Sunday, April 11, 2010

Apple’s SDK brouhaha explained for non-developers (as if you care)

I’ve got it in my craw to try to explain the current brouhaha behind Apple’s recent SDK changes. It’s a case of history repeating itself, so that a dominant platform can retain its dominance through bullying and complexity.

To understand this issue, you must understand the plight of every business that develops mobile applications. When planning to create an application for mobile devices, this is the conversation that happens at thousands of companies around the world, again and again:

Boss: We want everyone to be able to run our application, no matter what phone they use. Can you create an application that will run on all phones?

Engr: All the phones use different APIs (Application Programmer Interfaces). We can’t write one application that runs on all phones.

Boss: So write a different version of the program for each phone.

Engr: That would take 20 times as many developers as we have, probably one to concentrate on each phone. Can I hire 20 times as many developers?

Boss: No, we can’t afford to hire. So write the application as a web page. I hear web browsers are getting pretty powerful.

Engr: Yes, and very many smartphones are, or soon will be, running a similarly powerful HTML5 browser. But the HTML standard is always about 10 years behind the times in terms of supporting our needs for storage, media input, media output, GPS, compass, touch, tactile, and odor. We can’t do our app in HTML5.

Boss: So we’re back to writing a separate application for each platform. What can we afford to do; keeping in mind that iPhone is the device by which our company will be judged?

Engr: We can spend a lot of time making a really sweet iPhone version, and a little bit of time hacking together good-enough version for Android and Blackberry, then throw together some crap versions for J2ME and Palm and Symbian and Windows mobile.

Boss: Isn’t there some way we can write our application once, and run it everywhere?

Engr: Some way to “write-once, run-anywhere”? Hmmm… That question is beyond the scope of this little embedded dialog. Let’s return to Brent’s blog...

The nirvana solution for every developer with less-than-infinite time and money is to Write-Once, Run-Anywhere (WORA). In a WORA world, you would take the time to write application source code, then flip a switch and the WORA tool would compile that application into something that ran on iPhone, something that ran on Android, something that ran on Blackberry, and Pre, and on and on.

There are two ways to make WORA magic happen:

  1. UBER-API: Translate an uber-API into something that runs on all platforms. The most well-known contender in this area is Adobe’s Flash (but there’s also Corona & Titanium & PhoneGap and others). With Adobe’s tools, a developer could write Flash code, then compile that same code into something that would run similarly on a wide range of phones.
  2. EMULAPI: Create an API layer on all platforms that copies (or emulates) the API of another platform. To do this, one would emulate the X API on the Y Platform, so that code written for X could then be compiled to run on Y. For example, Google could write a tool to take the Objective-C source code of an iPhone application (possibly even the raw binary application), and run it on and Android via a compile- or run-time layer that emulates the iPhone API.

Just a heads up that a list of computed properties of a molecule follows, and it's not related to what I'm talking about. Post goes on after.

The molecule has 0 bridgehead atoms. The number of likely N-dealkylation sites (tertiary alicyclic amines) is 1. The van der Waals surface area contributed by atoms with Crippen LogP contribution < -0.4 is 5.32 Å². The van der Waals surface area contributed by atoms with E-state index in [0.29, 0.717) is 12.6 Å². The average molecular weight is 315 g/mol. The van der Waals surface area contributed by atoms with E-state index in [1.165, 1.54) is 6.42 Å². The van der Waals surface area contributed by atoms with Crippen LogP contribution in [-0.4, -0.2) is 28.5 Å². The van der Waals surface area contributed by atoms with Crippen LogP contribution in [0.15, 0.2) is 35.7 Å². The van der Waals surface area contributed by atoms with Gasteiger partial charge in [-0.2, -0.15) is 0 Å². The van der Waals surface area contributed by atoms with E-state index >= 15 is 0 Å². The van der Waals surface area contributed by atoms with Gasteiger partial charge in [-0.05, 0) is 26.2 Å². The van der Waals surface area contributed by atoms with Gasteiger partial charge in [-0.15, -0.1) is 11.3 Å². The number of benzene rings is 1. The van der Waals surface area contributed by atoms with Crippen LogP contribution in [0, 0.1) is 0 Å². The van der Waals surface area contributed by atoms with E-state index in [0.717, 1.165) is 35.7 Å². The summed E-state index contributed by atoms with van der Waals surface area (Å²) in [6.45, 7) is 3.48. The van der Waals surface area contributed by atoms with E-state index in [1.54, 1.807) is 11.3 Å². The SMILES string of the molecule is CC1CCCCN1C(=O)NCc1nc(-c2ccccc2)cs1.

Every dominant platform (i.e. the platform that has the most developers creating for it) has fought to retain its dominance by preventing WORA. IBM did it with mainframes. AT&T did it with Unix. Microsoft did it with desktops. Now Apple is doing it with mobile.

Apple does not want to lose its dominance. Apple does not want WORA. Apple’s tactics to prevent WORA are the same ones used by IBM, AT&T, and Microsoft before it. These tactics are A) bullying, and B) complexity.


Much has been written this week about section 3.3.1 of the iPhone Developer Program License Agreement, which says, in essence, that no app will be accepted into the app store if it is originally created with a non-Apple API. For as long as Apple can get away with it, this bullying clause prevents WORA type 1: UBER-API. You can read here, here, here or here for more about this brouhaha.


Apple also announced something else last Thursday that has not been much written about: They announced over 1500 new APIs. That’s 1500 NEW APIs, an addition to the approximately gazillion API’s already in the iPhone SDK.

Why is it so important for a dominant platform to have so many APIs, and for that API list to keep growing? Remember that the second way to achieve WORA is to duplicate the API of the dominant platform. If Apple wants to prevent this form of WORA (i.e. to prevent a developer from writing an app for the iPhone, but being able to then compile that same app to run on Android and RIM and other platforms) they need to keep their API large, complex, and always growing. This makes it hard for another platform to duplicate for two reasons:
  1. The shear number of APIs means that a lot of engineers must take a lot of time duplicating those APIs.
  2. With so many APIs will come even more bugs. Some small percent of code is going to contain bugs, even if written by the mighty geniuses at Apple. To duplicate Apple’s API well you must also duplicate the bugs, which is even harder than duplicating the APIs themselves.

So that’s what’s up with Apple this week. In short, they are now the dominant platform in a space, and they intend to maintain that dominant position for as long as possible by preventing the ability to write an application once and run it anywhere. Apple’s tactics for maintaining their dominance are: bullying and complexity. They’re the same tactics use by every computer platform dominator before them. All of this has happened before, and it will happen again. So say we all.

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